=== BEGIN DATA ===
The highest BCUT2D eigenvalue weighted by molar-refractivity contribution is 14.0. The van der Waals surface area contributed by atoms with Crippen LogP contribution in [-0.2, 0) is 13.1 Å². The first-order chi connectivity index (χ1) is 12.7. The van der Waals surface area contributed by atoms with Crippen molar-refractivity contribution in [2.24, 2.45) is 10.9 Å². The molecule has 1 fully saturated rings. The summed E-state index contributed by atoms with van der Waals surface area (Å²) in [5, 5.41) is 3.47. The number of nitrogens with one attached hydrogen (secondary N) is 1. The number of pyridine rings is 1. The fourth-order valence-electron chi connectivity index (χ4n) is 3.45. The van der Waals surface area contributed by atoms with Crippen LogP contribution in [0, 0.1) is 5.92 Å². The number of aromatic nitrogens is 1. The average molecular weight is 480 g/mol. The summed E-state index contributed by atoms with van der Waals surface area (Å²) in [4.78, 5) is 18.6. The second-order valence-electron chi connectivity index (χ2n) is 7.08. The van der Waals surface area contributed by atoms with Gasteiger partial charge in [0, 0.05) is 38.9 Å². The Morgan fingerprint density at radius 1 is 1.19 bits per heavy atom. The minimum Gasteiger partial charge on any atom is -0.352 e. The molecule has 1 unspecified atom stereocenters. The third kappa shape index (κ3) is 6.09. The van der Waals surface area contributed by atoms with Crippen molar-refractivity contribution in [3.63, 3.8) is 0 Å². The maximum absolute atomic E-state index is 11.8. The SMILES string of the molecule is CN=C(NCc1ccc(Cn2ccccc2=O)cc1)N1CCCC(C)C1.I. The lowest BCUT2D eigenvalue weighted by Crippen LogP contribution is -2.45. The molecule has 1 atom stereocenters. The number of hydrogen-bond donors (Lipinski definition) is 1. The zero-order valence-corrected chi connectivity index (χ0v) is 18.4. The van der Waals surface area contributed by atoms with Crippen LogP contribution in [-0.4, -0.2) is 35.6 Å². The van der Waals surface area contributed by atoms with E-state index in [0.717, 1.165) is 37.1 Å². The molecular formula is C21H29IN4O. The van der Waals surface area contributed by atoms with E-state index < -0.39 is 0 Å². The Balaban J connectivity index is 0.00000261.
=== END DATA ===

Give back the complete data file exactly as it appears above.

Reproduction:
The highest BCUT2D eigenvalue weighted by molar-refractivity contribution is 14.0. The van der Waals surface area contributed by atoms with Crippen LogP contribution in [-0.2, 0) is 13.1 Å². The first-order chi connectivity index (χ1) is 12.7. The van der Waals surface area contributed by atoms with Crippen molar-refractivity contribution in [2.24, 2.45) is 10.9 Å². The molecule has 1 fully saturated rings. The summed E-state index contributed by atoms with van der Waals surface area (Å²) in [5, 5.41) is 3.47. The number of nitrogens with one attached hydrogen (secondary N) is 1. The number of pyridine rings is 1. The fourth-order valence-electron chi connectivity index (χ4n) is 3.45. The van der Waals surface area contributed by atoms with Crippen LogP contribution in [0, 0.1) is 5.92 Å². The number of aromatic nitrogens is 1. The average molecular weight is 480 g/mol. The summed E-state index contributed by atoms with van der Waals surface area (Å²) in [4.78, 5) is 18.6. The second-order valence-electron chi connectivity index (χ2n) is 7.08. The van der Waals surface area contributed by atoms with Gasteiger partial charge in [0, 0.05) is 38.9 Å². The Morgan fingerprint density at radius 1 is 1.19 bits per heavy atom. The minimum Gasteiger partial charge on any atom is -0.352 e. The molecule has 1 unspecified atom stereocenters. The third kappa shape index (κ3) is 6.09. The van der Waals surface area contributed by atoms with Crippen molar-refractivity contribution in [3.63, 3.8) is 0 Å². The maximum absolute atomic E-state index is 11.8. The SMILES string of the molecule is CN=C(NCc1ccc(Cn2ccccc2=O)cc1)N1CCCC(C)C1.I. The lowest BCUT2D eigenvalue weighted by Crippen LogP contribution is -2.45. The molecule has 1 atom stereocenters. The number of hydrogen-bond donors (Lipinski definition) is 1. The zero-order valence-corrected chi connectivity index (χ0v) is 18.4. The van der Waals surface area contributed by atoms with Crippen LogP contribution in [-0.4, -0.2) is 35.6 Å². The van der Waals surface area contributed by atoms with E-state index in [0.717, 1.165) is 37.1 Å². The molecular formula is C21H29IN4O. The van der Waals surface area contributed by atoms with E-state index < -0.39 is 0 Å². The Balaban J connectivity index is 0.00000261.